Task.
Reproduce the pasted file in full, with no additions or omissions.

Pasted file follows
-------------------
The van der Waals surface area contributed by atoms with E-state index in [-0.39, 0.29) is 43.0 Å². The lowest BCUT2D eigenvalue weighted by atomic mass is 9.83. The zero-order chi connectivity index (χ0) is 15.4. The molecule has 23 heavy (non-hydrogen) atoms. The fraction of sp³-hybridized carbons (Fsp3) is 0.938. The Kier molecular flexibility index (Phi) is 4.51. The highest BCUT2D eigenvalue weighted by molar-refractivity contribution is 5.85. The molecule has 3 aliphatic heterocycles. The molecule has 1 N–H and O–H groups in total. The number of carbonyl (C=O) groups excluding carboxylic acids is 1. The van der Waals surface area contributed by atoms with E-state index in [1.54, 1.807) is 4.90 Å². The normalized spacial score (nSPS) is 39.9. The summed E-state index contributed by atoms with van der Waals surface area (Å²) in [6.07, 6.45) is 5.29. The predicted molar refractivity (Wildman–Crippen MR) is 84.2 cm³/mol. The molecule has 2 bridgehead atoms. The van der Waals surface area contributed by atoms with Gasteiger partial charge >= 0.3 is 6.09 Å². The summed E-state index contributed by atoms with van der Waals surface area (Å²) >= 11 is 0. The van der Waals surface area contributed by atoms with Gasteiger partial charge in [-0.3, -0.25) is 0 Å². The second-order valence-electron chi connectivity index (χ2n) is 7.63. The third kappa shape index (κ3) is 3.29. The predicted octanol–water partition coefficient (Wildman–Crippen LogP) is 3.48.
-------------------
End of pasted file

The van der Waals surface area contributed by atoms with E-state index in [-0.39, 0.29) is 43.0 Å². The lowest BCUT2D eigenvalue weighted by atomic mass is 9.83. The zero-order chi connectivity index (χ0) is 15.4. The molecule has 23 heavy (non-hydrogen) atoms. The fraction of sp³-hybridized carbons (Fsp3) is 0.938. The Kier molecular flexibility index (Phi) is 4.51. The highest BCUT2D eigenvalue weighted by molar-refractivity contribution is 5.85. The molecule has 3 aliphatic heterocycles. The molecule has 1 N–H and O–H groups in total. The number of carbonyl (C=O) groups excluding carboxylic acids is 1. The van der Waals surface area contributed by atoms with E-state index in [1.54, 1.807) is 4.90 Å². The normalized spacial score (nSPS) is 39.9. The summed E-state index contributed by atoms with van der Waals surface area (Å²) in [6.07, 6.45) is 5.29. The predicted molar refractivity (Wildman–Crippen MR) is 84.2 cm³/mol. The molecule has 2 bridgehead atoms. The van der Waals surface area contributed by atoms with Gasteiger partial charge >= 0.3 is 6.09 Å². The summed E-state index contributed by atoms with van der Waals surface area (Å²) >= 11 is 0. The van der Waals surface area contributed by atoms with Gasteiger partial charge in [-0.3, -0.25) is 0 Å². The second-order valence-electron chi connectivity index (χ2n) is 7.63. The third kappa shape index (κ3) is 3.29. The predicted octanol–water partition coefficient (Wildman–Crippen LogP) is 3.48.